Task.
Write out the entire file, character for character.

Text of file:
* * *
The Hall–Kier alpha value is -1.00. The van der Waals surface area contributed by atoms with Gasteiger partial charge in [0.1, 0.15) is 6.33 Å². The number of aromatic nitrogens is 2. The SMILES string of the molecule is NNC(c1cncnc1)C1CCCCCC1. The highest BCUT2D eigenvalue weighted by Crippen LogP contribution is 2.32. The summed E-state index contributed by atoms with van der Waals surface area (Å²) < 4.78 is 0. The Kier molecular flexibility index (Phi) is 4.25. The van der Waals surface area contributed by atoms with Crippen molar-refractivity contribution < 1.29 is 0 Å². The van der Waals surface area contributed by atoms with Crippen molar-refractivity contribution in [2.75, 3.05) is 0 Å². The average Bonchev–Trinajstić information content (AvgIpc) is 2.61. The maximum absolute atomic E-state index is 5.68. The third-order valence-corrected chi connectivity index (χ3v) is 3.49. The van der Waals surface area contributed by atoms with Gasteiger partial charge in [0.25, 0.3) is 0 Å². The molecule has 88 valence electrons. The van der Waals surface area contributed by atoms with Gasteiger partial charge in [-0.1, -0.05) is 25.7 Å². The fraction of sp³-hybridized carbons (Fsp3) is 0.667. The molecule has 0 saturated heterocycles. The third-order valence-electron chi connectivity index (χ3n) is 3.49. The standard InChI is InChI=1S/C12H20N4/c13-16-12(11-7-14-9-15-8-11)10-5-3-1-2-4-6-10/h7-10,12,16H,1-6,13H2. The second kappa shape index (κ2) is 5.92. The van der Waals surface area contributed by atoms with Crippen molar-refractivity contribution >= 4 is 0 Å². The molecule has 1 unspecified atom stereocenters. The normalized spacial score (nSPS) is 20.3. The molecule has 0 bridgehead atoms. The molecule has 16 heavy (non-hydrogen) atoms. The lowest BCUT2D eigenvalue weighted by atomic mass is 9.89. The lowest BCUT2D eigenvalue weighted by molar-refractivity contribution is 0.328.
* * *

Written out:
The Hall–Kier alpha value is -1.00. The van der Waals surface area contributed by atoms with Gasteiger partial charge in [0.1, 0.15) is 6.33 Å². The number of aromatic nitrogens is 2. The SMILES string of the molecule is NNC(c1cncnc1)C1CCCCCC1. The highest BCUT2D eigenvalue weighted by Crippen LogP contribution is 2.32. The summed E-state index contributed by atoms with van der Waals surface area (Å²) < 4.78 is 0. The Kier molecular flexibility index (Phi) is 4.25. The van der Waals surface area contributed by atoms with Crippen molar-refractivity contribution < 1.29 is 0 Å². The van der Waals surface area contributed by atoms with Crippen molar-refractivity contribution in [2.75, 3.05) is 0 Å². The average Bonchev–Trinajstić information content (AvgIpc) is 2.61. The maximum absolute atomic E-state index is 5.68. The third-order valence-corrected chi connectivity index (χ3v) is 3.49. The van der Waals surface area contributed by atoms with Gasteiger partial charge in [0.25, 0.3) is 0 Å². The molecule has 88 valence electrons. The van der Waals surface area contributed by atoms with Gasteiger partial charge in [-0.1, -0.05) is 25.7 Å². The fraction of sp³-hybridized carbons (Fsp3) is 0.667. The molecule has 0 saturated heterocycles. The third-order valence-electron chi connectivity index (χ3n) is 3.49. The standard InChI is InChI=1S/C12H20N4/c13-16-12(11-7-14-9-15-8-11)10-5-3-1-2-4-6-10/h7-10,12,16H,1-6,13H2. The second kappa shape index (κ2) is 5.92. The van der Waals surface area contributed by atoms with Crippen molar-refractivity contribution >= 4 is 0 Å². The molecule has 1 unspecified atom stereocenters. The normalized spacial score (nSPS) is 20.3. The molecule has 0 bridgehead atoms. The molecule has 16 heavy (non-hydrogen) atoms. The lowest BCUT2D eigenvalue weighted by atomic mass is 9.89. The lowest BCUT2D eigenvalue weighted by molar-refractivity contribution is 0.328.